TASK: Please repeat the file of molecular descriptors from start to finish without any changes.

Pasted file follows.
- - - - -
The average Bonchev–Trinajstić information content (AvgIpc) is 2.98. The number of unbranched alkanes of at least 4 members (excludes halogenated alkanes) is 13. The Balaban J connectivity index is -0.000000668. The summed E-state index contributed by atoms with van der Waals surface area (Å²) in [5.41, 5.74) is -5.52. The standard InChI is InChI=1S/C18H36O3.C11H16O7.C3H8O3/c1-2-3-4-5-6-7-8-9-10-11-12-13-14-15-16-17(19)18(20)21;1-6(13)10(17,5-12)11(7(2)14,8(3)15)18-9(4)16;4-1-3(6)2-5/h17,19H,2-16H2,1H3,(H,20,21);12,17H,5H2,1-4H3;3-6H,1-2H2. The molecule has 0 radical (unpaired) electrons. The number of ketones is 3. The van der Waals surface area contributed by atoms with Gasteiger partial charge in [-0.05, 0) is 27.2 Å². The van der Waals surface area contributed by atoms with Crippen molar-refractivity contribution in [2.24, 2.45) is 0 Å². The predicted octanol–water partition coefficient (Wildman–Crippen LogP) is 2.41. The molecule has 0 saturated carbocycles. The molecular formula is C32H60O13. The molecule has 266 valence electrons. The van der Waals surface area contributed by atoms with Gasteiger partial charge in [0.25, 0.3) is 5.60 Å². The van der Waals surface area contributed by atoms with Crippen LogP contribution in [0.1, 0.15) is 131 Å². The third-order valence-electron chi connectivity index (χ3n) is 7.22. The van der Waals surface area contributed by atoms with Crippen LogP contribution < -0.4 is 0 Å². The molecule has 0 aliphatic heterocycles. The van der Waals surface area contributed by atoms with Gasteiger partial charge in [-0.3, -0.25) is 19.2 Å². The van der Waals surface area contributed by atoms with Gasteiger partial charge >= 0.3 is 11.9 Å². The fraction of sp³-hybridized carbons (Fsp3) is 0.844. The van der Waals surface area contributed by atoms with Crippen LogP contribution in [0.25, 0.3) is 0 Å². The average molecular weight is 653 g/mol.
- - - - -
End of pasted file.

The average Bonchev–Trinajstić information content (AvgIpc) is 2.98. The number of unbranched alkanes of at least 4 members (excludes halogenated alkanes) is 13. The Balaban J connectivity index is -0.000000668. The summed E-state index contributed by atoms with van der Waals surface area (Å²) in [5.41, 5.74) is -5.52. The standard InChI is InChI=1S/C18H36O3.C11H16O7.C3H8O3/c1-2-3-4-5-6-7-8-9-10-11-12-13-14-15-16-17(19)18(20)21;1-6(13)10(17,5-12)11(7(2)14,8(3)15)18-9(4)16;4-1-3(6)2-5/h17,19H,2-16H2,1H3,(H,20,21);12,17H,5H2,1-4H3;3-6H,1-2H2. The molecule has 0 radical (unpaired) electrons. The number of ketones is 3. The van der Waals surface area contributed by atoms with Gasteiger partial charge in [-0.05, 0) is 27.2 Å². The van der Waals surface area contributed by atoms with Crippen molar-refractivity contribution in [2.24, 2.45) is 0 Å². The predicted octanol–water partition coefficient (Wildman–Crippen LogP) is 2.41. The molecule has 0 saturated carbocycles. The molecular formula is C32H60O13. The molecule has 266 valence electrons. The van der Waals surface area contributed by atoms with Gasteiger partial charge in [0.25, 0.3) is 5.60 Å². The van der Waals surface area contributed by atoms with Crippen LogP contribution in [0.1, 0.15) is 131 Å². The third-order valence-electron chi connectivity index (χ3n) is 7.22. The van der Waals surface area contributed by atoms with Crippen LogP contribution < -0.4 is 0 Å². The molecule has 0 aliphatic heterocycles. The van der Waals surface area contributed by atoms with Gasteiger partial charge in [-0.3, -0.25) is 19.2 Å². The van der Waals surface area contributed by atoms with Gasteiger partial charge >= 0.3 is 11.9 Å². The fraction of sp³-hybridized carbons (Fsp3) is 0.844. The van der Waals surface area contributed by atoms with Crippen LogP contribution in [0.25, 0.3) is 0 Å². The average molecular weight is 653 g/mol.